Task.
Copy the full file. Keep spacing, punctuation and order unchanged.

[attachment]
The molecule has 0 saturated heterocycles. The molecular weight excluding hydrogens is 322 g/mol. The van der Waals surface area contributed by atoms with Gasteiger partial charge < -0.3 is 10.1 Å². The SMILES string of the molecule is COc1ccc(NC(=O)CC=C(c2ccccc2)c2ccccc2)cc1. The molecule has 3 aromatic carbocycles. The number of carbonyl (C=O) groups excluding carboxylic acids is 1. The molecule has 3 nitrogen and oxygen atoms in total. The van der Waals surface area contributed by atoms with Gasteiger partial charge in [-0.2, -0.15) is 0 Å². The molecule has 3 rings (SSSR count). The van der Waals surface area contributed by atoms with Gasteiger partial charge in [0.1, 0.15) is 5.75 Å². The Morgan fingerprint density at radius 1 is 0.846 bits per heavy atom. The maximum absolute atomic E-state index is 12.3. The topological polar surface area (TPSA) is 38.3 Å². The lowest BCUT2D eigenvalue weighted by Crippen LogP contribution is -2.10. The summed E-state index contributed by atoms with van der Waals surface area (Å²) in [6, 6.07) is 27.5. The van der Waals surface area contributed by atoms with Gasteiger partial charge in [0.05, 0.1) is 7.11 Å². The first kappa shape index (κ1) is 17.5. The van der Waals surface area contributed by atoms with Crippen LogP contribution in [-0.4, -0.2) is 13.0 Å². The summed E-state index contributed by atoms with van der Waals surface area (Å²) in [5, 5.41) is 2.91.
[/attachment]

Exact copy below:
The molecule has 0 saturated heterocycles. The molecular weight excluding hydrogens is 322 g/mol. The van der Waals surface area contributed by atoms with Gasteiger partial charge < -0.3 is 10.1 Å². The SMILES string of the molecule is COc1ccc(NC(=O)CC=C(c2ccccc2)c2ccccc2)cc1. The molecule has 3 aromatic carbocycles. The number of carbonyl (C=O) groups excluding carboxylic acids is 1. The molecule has 3 nitrogen and oxygen atoms in total. The van der Waals surface area contributed by atoms with Gasteiger partial charge in [-0.2, -0.15) is 0 Å². The molecule has 3 rings (SSSR count). The van der Waals surface area contributed by atoms with Gasteiger partial charge in [0.1, 0.15) is 5.75 Å². The Morgan fingerprint density at radius 1 is 0.846 bits per heavy atom. The maximum absolute atomic E-state index is 12.3. The topological polar surface area (TPSA) is 38.3 Å². The lowest BCUT2D eigenvalue weighted by Crippen LogP contribution is -2.10. The summed E-state index contributed by atoms with van der Waals surface area (Å²) in [6, 6.07) is 27.5. The van der Waals surface area contributed by atoms with Gasteiger partial charge in [0.05, 0.1) is 7.11 Å². The first kappa shape index (κ1) is 17.5. The van der Waals surface area contributed by atoms with Crippen LogP contribution in [-0.4, -0.2) is 13.0 Å². The summed E-state index contributed by atoms with van der Waals surface area (Å²) in [5, 5.41) is 2.91.